Saturday, January 8, 2011

ping multiple subnets

# 'ping-multiple_subnets.ps1
# All Rights Reserved Ryan M. Ferris r.10:34 PM 1/7/2011
# Powershell V2 functions to ping multiple-subnets
# Consists of three functions: (ping-subnet, ping-ip , ping-multi)
# ping-subnet : .NET $ping.send - a single (simple) eight byte ICMP packet
# ping-ip : WMI 'test-connection' - a single (wmi info) eight byte ICMP packet
# ping-multi : wrapper function 
    # first create multiple Class C ranges: e.g.: 
    # $IPRange = 0..5 | %{"192.168.$_"}
    # use 'ping-multi' to discover them: e.g.:
    # $IPRange | % {ping-multi $_}
# The .NET $ping.send is much faster than WMI although 'test-connection' returns more
# information and can be configured to do authentication and impersonation
# Essentially, 'ping-subnet' does discovery that it pumps to 'ping-ip' which 
# creates csv files named per subnet per pass.

function global:Ping-Subnet
       [array] $subnet=@(0..254),
       [int32] $buffersize=8,
       [Int32] $timeout=10,
       [Int32] $TTL=128,
       [bool]  $fragment=$false,
$ping = new-object System.Net.NetworkInformation.Ping
$pingoptions = new-object System.Net.NetworkInformation.PingOptions
$Global:SNIPs=( $subnet | % -process  {$Ping.Send("$Network.$_", $timeout, $buffersize, $PingOptions)} | 
                where {$_.Status -eq "Success"})
$Global:IPs= $SNIPs | % {$_.Address.IPAddressToString}

function global:Ping-ip 
       [int32] $buffersize=8,
       [int32] $count=1,
       [Int32] $TimeToLive=128,
       [Int32] $Delay=1,
       [string] $ErrorActionPreference="silentlycontinue"

        $global:result= Test-connection    -computername $computername `
                        -buffersize $buffersize `
                        -count $count `
                        -TimeToLive $TimeToLive `
                        -Delay $Delay
        $global:icmp_out  = New-Object PSObject -Property @{
            IPv4          = $result.IPv4Address.IPAddressToString
            IPv6          = $result.IPv6Address.IPAddressToString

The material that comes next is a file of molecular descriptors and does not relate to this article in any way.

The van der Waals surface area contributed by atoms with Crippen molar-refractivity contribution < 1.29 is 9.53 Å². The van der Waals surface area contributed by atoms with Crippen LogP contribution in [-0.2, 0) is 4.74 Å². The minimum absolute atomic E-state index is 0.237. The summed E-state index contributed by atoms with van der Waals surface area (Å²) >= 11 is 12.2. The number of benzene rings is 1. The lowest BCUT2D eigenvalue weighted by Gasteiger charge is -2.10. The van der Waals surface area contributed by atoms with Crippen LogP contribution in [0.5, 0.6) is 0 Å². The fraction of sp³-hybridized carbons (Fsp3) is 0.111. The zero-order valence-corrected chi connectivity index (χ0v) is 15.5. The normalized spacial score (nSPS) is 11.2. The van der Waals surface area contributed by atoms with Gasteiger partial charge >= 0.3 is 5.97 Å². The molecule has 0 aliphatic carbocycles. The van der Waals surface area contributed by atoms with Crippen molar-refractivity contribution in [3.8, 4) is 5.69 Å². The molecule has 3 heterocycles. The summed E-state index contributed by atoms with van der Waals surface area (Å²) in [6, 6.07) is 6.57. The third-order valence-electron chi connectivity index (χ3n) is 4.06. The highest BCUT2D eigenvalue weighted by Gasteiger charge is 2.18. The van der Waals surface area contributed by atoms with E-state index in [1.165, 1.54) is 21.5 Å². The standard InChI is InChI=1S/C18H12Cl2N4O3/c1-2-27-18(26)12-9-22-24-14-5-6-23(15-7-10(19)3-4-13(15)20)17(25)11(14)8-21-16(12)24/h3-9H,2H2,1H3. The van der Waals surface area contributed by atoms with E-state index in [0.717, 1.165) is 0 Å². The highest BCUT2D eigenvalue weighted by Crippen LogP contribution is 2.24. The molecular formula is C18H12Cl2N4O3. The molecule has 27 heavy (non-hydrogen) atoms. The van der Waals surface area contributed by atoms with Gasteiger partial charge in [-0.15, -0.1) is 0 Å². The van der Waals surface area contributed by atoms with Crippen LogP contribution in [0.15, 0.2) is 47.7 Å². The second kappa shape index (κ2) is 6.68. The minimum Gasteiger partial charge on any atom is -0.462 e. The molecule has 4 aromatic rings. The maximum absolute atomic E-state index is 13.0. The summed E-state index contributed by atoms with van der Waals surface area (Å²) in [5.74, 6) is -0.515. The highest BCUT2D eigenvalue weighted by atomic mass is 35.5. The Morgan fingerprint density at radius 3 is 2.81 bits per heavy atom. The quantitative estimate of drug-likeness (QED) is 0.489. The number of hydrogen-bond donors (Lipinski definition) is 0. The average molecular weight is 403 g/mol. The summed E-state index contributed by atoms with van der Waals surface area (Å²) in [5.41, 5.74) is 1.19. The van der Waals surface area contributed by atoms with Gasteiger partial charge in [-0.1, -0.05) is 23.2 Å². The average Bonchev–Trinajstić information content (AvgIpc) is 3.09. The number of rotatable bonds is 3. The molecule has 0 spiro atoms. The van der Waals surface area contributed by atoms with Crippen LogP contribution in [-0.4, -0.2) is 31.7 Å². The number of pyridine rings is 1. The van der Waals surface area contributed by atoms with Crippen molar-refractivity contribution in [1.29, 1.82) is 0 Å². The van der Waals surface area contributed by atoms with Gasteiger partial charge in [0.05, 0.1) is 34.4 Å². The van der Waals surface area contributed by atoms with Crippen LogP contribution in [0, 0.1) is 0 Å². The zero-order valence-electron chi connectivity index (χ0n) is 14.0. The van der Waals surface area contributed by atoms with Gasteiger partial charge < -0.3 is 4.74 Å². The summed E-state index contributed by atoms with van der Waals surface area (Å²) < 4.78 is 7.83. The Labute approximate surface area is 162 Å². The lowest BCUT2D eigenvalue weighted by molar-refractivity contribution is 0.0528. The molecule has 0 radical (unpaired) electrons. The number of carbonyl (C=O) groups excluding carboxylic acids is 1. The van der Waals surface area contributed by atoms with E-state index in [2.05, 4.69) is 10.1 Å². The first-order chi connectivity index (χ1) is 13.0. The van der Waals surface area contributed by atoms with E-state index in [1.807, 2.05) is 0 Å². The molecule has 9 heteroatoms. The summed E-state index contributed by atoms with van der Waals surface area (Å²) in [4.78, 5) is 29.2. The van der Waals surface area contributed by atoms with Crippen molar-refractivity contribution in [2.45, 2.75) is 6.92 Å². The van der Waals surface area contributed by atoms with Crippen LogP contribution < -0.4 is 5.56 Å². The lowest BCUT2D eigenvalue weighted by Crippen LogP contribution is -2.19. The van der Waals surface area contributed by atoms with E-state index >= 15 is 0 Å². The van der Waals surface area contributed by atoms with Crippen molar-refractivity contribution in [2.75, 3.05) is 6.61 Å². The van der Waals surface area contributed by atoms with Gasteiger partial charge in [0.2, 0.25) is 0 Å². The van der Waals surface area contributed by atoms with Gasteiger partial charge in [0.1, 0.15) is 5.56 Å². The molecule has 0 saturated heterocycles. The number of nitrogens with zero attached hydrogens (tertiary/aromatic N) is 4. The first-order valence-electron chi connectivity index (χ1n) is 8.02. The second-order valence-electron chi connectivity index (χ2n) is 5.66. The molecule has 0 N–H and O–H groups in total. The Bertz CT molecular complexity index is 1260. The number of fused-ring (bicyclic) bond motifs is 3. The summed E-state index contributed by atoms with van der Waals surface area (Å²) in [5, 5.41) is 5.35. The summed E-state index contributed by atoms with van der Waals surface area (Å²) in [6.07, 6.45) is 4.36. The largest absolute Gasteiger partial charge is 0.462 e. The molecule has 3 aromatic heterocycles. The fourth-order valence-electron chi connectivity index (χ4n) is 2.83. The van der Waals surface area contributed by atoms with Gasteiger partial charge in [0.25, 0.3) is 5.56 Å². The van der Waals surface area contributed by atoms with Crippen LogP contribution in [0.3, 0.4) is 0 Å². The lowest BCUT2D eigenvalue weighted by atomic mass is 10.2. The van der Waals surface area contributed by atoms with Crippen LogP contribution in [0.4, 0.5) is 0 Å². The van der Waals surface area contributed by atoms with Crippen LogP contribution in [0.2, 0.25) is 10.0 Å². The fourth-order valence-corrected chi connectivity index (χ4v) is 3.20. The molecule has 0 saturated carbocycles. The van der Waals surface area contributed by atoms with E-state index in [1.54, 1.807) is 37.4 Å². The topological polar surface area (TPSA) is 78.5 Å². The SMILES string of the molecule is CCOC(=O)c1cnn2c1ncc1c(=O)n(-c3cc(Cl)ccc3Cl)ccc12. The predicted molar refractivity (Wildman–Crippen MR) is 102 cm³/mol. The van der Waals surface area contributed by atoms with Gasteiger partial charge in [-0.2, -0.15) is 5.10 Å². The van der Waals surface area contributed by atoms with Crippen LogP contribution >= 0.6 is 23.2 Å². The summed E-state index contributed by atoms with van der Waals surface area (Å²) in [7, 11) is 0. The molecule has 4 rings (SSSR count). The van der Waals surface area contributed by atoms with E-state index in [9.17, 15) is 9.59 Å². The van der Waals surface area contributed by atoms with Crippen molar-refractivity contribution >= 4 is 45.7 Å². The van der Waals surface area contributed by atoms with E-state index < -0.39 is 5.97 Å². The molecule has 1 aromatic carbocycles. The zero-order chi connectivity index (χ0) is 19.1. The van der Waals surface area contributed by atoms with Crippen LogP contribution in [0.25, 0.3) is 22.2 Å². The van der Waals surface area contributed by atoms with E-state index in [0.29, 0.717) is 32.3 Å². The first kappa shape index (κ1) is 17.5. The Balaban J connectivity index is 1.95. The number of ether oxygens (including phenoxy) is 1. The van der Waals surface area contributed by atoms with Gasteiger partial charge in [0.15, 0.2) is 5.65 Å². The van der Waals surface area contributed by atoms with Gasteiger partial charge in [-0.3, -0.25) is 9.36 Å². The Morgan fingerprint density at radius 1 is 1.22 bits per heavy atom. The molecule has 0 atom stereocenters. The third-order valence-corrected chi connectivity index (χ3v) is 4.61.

BytesSent     = $result.BufferSize
            BytesReturned = $result.ReplySize
            ResponseTime  = $result.ResponseTime
            ReplyInc      = $result.ReplyInconsistency
      } | Select-Object IPv4,IPv6,BytesSent,BytesReturned,Responsetime,ReplyInc
if ($icmp_out -ne $null)
    {$ICMP_out | ConvertTo-Csv -NoTypeInformation | out-file -width 120 -append -NoClobber (write "$3OCT.csv")}
function ping-multi
       [string] $Global:3OCT
$3OCT | % {ping-subnet $_}
$IPs  | % {ping-ip $_}

Tuesday, January 4, 2011

Using Test-Connection

'Test-Connection' is Powershell V2's GWMI-based icmp test cmdlet that returns considerable amounts of information in object format.  'Test-Connection' also has the ability to authenticate (at various levels) to the computer whose ICMP responses it is testing, but I do not discuss that in this post. 'Test-Connection' can return a number of errors, which I found difficult to trap, throw, or try-catch-finally.  So, like some others (1,2), I punted on error-trapping with:
 [string] $ErrorActionPreference="silentlycontinue"  (Yea, I know...what a wimp...) 
Although, 'Test-Connection' is slower than System.Net.NetworkInformation.Ping will probably ever be, it does return considerable amounts of useful information. Below is the function 'Ping-IP' with the returned object and some statistical results from 'measure-object'. I've created a hash table and renamed six of the properties.  Notice how I can use 'Test-Connection' to check for IPv4 and IPv6 connections simultaneously (if you have an existing IPv6 interface).